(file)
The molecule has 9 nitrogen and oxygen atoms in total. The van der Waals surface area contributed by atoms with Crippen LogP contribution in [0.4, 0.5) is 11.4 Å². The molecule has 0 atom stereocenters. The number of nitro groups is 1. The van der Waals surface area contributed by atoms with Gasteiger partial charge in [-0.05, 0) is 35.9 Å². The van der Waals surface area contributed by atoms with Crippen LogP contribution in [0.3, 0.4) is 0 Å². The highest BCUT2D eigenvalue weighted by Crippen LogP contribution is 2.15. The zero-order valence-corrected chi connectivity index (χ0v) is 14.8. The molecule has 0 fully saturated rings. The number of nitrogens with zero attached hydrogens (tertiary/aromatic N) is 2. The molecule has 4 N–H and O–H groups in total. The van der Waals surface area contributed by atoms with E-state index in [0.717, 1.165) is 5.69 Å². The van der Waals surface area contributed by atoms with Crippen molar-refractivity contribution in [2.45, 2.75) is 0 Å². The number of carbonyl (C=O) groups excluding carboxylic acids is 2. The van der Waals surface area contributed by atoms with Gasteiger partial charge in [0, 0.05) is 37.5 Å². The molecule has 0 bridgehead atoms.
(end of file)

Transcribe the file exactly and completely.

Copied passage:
The molecule has 9 nitrogen and oxygen atoms in total. The van der Waals surface area contributed by atoms with Crippen LogP contribution in [0.4, 0.5) is 11.4 Å². The molecule has 0 atom stereocenters. The number of nitro groups is 1. The van der Waals surface area contributed by atoms with Gasteiger partial charge in [-0.05, 0) is 35.9 Å². The van der Waals surface area contributed by atoms with Crippen LogP contribution in [0.3, 0.4) is 0 Å². The highest BCUT2D eigenvalue weighted by Crippen LogP contribution is 2.15. The zero-order valence-corrected chi connectivity index (χ0v) is 14.8. The molecule has 0 fully saturated rings. The number of nitrogens with zero attached hydrogens (tertiary/aromatic N) is 2. The molecule has 4 N–H and O–H groups in total. The van der Waals surface area contributed by atoms with E-state index in [0.717, 1.165) is 5.69 Å². The van der Waals surface area contributed by atoms with Crippen molar-refractivity contribution in [2.45, 2.75) is 0 Å². The number of carbonyl (C=O) groups excluding carboxylic acids is 2. The van der Waals surface area contributed by atoms with Gasteiger partial charge in [0, 0.05) is 37.5 Å². The molecule has 0 bridgehead atoms.